The Science of Sustainability

Autism More than Genes

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Scientists studied twins like these to figure out that genetics accounts for about 37% of autism. Image courtesy of Jeff Balke.

Scientists have known that autism is a combination of genes and the environment for a long time. But the focus has been on genes because early twin studies suggested that autism was mostly genetic.

Scientists looked at sets of identical and fraternal twins to see how often both twins in a pair had autism. Remember, identical twins have the exact same DNA whereas fraternal twins only share as much DNA as any other siblings.

If autism were purely genetic, then both identical twins in a pair should either have it or not. It should be very rare for one twin in a pair to have autism and the other to not have autism. Fraternal twins should have it at about the same rate as any other siblings.

But if autism were purely environmental, then both twins in an identical or fraternal twin pair should get it at about the same rate. Depending on what part of the environment is causing the problem, this rate might be higher than that of siblings.

A study back in the 1970’s found that both twins in an identical pair had autism 72% of the time and that both fraternal twins never had it at the same time. This is where the 90% heritability for autism number came from.

The fact that fraternal twins never both had autism was weird from the start. Scientists knew that if one sibling had autism, the risk for the other siblings was anywhere from 3-14% which is higher than the general risk. Fraternal twins are siblings and so there should probably be some increased risk too.

In a new study, scientists did a more extensive study on 192 twin pairs and arrived at very different results. In this study, male identical twins both had autism 58% of the time and male fraternal twins both had autism 21% of the time. (Female numbers were similar.) These numbers suggest that genetics accounts for about 37% of autism. Still significant but nowhere near 90%!

If this study holds up, it means is that scientists can start looking at environmental effects. They’ve ruled out vaccines as a cause but there are lots of other possibilities. And many of these may happen before the child is even born.

For example, it may be that like Down syndrome or schizophrenia, parents’ age is a factor. Or it may be that diseases mom might have had or chemicals she might have been exposed to while pregnant could increase chances for autism. Or a host of other possibilities might be responsible.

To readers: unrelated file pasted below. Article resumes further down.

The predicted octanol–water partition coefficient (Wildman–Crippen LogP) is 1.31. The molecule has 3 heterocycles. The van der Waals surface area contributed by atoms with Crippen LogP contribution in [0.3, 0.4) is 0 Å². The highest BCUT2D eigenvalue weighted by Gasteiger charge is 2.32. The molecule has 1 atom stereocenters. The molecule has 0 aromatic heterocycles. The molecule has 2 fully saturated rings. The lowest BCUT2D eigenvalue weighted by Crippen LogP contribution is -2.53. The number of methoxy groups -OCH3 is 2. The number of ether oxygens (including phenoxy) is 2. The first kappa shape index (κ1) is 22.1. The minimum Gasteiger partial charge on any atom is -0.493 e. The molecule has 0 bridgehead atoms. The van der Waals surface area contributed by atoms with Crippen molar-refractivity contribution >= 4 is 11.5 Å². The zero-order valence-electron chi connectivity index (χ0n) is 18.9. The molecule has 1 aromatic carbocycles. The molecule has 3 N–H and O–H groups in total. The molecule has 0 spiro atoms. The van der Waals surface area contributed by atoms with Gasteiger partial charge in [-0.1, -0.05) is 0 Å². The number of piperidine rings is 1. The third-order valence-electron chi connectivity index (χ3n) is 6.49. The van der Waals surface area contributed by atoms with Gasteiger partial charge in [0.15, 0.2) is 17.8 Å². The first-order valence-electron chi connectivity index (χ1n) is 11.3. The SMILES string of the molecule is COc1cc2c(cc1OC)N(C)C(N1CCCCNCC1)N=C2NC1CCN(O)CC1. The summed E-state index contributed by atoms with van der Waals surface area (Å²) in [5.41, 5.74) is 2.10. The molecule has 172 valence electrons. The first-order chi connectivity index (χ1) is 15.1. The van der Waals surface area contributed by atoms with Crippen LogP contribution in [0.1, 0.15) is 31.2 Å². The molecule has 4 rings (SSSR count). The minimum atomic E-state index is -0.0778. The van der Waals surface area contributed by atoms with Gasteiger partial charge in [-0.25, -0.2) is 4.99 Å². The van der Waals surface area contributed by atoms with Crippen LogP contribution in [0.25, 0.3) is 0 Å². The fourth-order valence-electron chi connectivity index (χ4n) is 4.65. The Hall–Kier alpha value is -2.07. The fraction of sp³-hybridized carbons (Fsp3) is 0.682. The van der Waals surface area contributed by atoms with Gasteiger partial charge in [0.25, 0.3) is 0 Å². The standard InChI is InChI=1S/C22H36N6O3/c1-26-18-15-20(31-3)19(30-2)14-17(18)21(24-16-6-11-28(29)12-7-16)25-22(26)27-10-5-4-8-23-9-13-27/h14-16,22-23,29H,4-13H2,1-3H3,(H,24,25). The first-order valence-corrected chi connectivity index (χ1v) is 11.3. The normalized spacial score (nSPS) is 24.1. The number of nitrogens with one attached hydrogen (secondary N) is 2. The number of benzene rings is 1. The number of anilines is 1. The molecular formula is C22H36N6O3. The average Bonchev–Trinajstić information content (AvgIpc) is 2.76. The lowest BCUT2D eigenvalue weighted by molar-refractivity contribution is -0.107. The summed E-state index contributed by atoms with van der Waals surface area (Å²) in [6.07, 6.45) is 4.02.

What is important to keep in mind is that if scientists can identify an environmental cause, they can try to keep expectant mothers away. Or try to ameliorate the effects. In many cases, this will be much easier to deal with than genes.

For more, read

Sometimes autism that looks environmental can be genetic from Undestanding Genetics.

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Category: Biology, Partners

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Dr. Barry Starr

About the Author ()

Dr. Barry Starr is a Geneticist-in-Residence at The Tech Museum of Innovation in San Jose, CA and runs their Stanford at The Tech program. The program is part of an ongoing collaboration between the Stanford Department of Genetics and The Tech Museum of Innovation. Together these two partners created the Genetics: Technology with a Twist exhibition. Read his previous contributions to QUEST, a project dedicated to exploring the Science of Sustainability.
  • http://www.thinkingautismguide.com Shannon

    Some good points, but I'd recommend reading the SFARI article on the Twin Study: https://sfari.org/news-and-commentary/open-article/-/asset_publisher/6Tog/content/experts-critique-statistics-conclusion-of-autism-twin-study

    Here's the passage I've been pointing people to:

    "Many articles in the popular press have misinterpreted the report as saying that genetics is not important in autism. But the point of the new study is not to point the finger solely at environmental factors, says lead investigator Joachim Hallmayer, associate professor of psychiatry at Stanford University, in Palo Alto, California.

    "We should get this nature-nurture distinction behind us and embrace a broad approach to autism," Hallmayer says. "We have to somehow better integrate environmental studies and genetic studies.""

  • http://www.thetech.org/genetics/index.php Barry

    I totally agree and hope I didn't make anyone think that genetics has nothing to do with autism. It does, just not as much as scientists thought before. 37% is still an awfully big number!

  • http://www.thinkingautismguide.com Shannon

    Barry — I agree about the #, and that this report is important, especially as it was so thorough in relying on top-notch clinical autism diagnoses as opposed to previous similar studies' parent reports. But I've seen fringe autism groups abuse this study, writing headlines that it "demolishes" the genetic component. Not true — to me, it points out the need for more research into both areas, and, as the SFARI article noted, to integrate them.

    (I attended May's International Meeting for Autism Research, and my head is still swimming with the science, especially how much we're still discovering. But I believe we're on the right track with autism research, after too many years of being sidelined.)

  • http://www.thetech.org/genetics/index.php Barry

    Yeah, what it says to me is you need to look at both aspects. You can't look at cancer without focusing on the environment but you can't ignore genes either as they can predispose you to certain environmental factors. Same thing with any complex disease including autism.

  • vjoejoe

    How could you possibly rule out vaccines with a straight face knowing all the toxins in them? simply put studies were inadequate at best.